I’m now about 100 pages into a very intense plot edit, which is about to hit the bulk of the issues with the draft. To say I’m cautiously optimistic about it would be an overstatement. (It’s driving me crazy at the moment).

The One That Won’t Sit Still

My ever “in-progress” project, which I had been calling “Safe Haven” but that title just doesn’t seem accurate anymore, is still sitting unfinished. A breakthrough finally caught my attention the other day.

The morning after a writers’ group meeting, I was washing my hair and it seemed to seep over my mind like the water over my hair. And so, I have a new beginning. For the fourth time.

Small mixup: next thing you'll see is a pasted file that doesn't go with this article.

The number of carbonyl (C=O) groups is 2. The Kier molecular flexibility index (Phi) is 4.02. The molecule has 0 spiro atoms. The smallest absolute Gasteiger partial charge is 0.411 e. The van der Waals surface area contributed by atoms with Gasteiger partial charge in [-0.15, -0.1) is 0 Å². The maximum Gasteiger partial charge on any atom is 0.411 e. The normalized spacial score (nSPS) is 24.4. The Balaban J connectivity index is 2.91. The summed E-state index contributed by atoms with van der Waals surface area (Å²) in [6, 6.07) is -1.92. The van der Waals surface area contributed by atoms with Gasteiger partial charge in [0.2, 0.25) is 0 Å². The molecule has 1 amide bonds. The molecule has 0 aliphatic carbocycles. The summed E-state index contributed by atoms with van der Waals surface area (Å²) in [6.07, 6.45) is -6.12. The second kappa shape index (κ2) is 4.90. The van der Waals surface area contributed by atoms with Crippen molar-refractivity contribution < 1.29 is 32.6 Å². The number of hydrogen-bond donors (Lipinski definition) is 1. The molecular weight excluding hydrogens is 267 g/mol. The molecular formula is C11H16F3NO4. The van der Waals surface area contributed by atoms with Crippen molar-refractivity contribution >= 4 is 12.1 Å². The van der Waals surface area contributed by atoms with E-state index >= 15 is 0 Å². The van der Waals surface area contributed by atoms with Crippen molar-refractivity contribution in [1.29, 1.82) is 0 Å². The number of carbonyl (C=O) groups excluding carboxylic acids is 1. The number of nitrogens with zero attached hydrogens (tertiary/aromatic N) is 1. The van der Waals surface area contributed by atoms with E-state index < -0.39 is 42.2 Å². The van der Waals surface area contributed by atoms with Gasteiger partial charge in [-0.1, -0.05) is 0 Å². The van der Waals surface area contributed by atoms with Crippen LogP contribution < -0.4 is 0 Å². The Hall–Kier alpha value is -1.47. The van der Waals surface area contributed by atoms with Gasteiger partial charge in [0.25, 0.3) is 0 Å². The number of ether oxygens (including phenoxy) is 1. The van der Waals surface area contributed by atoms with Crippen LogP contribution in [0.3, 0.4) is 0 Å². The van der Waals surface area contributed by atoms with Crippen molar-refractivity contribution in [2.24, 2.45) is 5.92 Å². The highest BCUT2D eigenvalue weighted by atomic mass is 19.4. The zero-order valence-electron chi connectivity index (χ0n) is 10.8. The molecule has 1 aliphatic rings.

It also changes the entire POV to first person. So, I’ll be doing an entire rewrite of that book when I have my ideas sussed out. This books, series, idea of mine, only ever gets me past the first seven chapters and then changes its tune.

Someday I’ll figure out what it wants to be about. When I do, I know it’ll be worth the struggle. Some ideas just don’t sit still.

An Overactive Imagination

Of course, the year wouldn’t be complete without my overactive imagination butting its head into everything. I attempted a new genre for National Novel Writing Month (NaNoWriMo) and failed. While I still love the idea, the plot, and the characters, I think that “traditional” fantasy just doesn’t sit well with me. I’ll try again when I have my world set a bit better.